On March 1, John McCain's staff announced the launch of his Snapchat account, @SenJohnMcCain. It is terrible.
For the unfamiliar, what makes Snapchat great is the fact that everything you post disappears within 24 hours (unless someone takes a screenshot.) That gives it a certain spontaneity that you don’t find on, say, Instagram, where every single post has been carefully composed, edited, and filtered to create a beautiful but unrealistic tableau of potted ferns, elaborate brunch spreads, and trips to the beach.
Snapchat is where people admit to eating crackers for dinner or post selfies captioned “I want to die.” It’s a place where trying to carefully control your image just ends up making you look boring or lame, which is what makes it a bad fit for politicians.
John McCain and his staffers (who he’s admitted run his account) utterly fail to grasp any of this. Most of his snaps fall into one of the following two categories:
1. Glorified press releases. These usually feature McCain standing in front of a podium and holding a microphone, and have captions like, “Honored to receive this award from J.P. Morgan Chase for my efforts to help out veterans” or “Today, I marked the US-Slovenian history of friendship with Pres. Borut Pahor.”
As important as maintaining a positive relationship with the Slovenians undoubtedly is, this is not what Snapchat is for. We’re here to watch D.J. Khaled yell “LIOOONNNNN!!!!” from his balcony, not to see pictures from some boring press conference.
2. Promos for TV appearances. Taken by his staffers while he’s being interviewed for one cable news show or another, these have captions like “Live on Meet The Press Daily in moments. Be sure to tune in!” or “Coming to you in the next hour from FOX’s America’s Newsroom.”
Again, this shows a fundamental lack of understanding of how Snapchat works. It’s a form of entertainment of its own, used primarily by people who don’t pay for cable — often, while they’re waiting in line to pay for coffee. If we wanted to watch TV, we would just … watch TV. The only people likely to be impressed by this kind of #social #content are baby boomer dads, and they don’t know how to use Snapchat.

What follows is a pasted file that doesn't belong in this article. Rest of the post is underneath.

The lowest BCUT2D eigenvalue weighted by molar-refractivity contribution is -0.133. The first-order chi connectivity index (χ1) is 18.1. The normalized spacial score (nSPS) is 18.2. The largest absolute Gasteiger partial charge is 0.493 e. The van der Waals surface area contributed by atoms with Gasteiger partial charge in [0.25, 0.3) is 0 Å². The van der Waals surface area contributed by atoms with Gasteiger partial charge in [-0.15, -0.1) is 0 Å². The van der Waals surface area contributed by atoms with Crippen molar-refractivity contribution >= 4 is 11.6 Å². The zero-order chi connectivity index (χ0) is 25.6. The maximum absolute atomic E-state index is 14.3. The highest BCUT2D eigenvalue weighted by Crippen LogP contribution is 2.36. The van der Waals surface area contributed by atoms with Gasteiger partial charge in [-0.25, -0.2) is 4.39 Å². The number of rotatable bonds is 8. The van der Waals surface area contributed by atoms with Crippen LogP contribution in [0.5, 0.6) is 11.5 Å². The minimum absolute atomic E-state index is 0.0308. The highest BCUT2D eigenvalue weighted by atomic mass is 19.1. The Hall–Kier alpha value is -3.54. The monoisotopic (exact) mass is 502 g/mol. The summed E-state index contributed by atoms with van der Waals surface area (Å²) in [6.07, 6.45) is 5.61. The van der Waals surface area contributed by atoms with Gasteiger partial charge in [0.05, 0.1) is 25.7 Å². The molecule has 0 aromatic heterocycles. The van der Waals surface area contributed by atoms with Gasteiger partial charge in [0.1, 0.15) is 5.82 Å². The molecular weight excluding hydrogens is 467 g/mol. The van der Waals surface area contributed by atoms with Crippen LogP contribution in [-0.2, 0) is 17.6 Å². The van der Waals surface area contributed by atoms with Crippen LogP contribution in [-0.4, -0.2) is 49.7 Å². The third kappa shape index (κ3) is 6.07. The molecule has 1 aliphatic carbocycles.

In an interview with Roll Call, McCain said that he uses Snapchat to engage with his constituents, “especially young people.” That’s great, but unless McCain adds you as a friend, you won’t be able to send him a message in response. So that “engagement” is pretty one-sided.
More likely, McCain’s presence on Snapchat has something to do with this leaked National Republican Senatorial Committee memo, which encouraged candidates to use the app to connect with so-called “millennials.” (We asked McCain’s office if that was the case, but haven’t gotten a response yet.)
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This is a misguided approach that assumes that young voters will choose candidates on the basis of their social media presence, rather than, say, who’s offering them free college. But, regardless, politicians’ Snapchats don’t have to suck.
It’s not a great place to discuss policy, since there’s not much nuance you can convey in 10-second videos. But it would be kind of fun to watch McCain barbecuing ribs with his grandkids, or to learn what kind of snacks he brings on cross-country flights.
A lot of lawmakers who routinely push terrible policies are charming when you meet them face-to-face. By showing what they’re like when they’re not standing behind a podium at a press conference, and sharing mundane yet relatable aspects of their lives, they might actually come across as human.
But that’s enough free advice for the GOP. Future consultations will be billed at $500 an hour, to be paid in the form of donations to Planned Parenthood.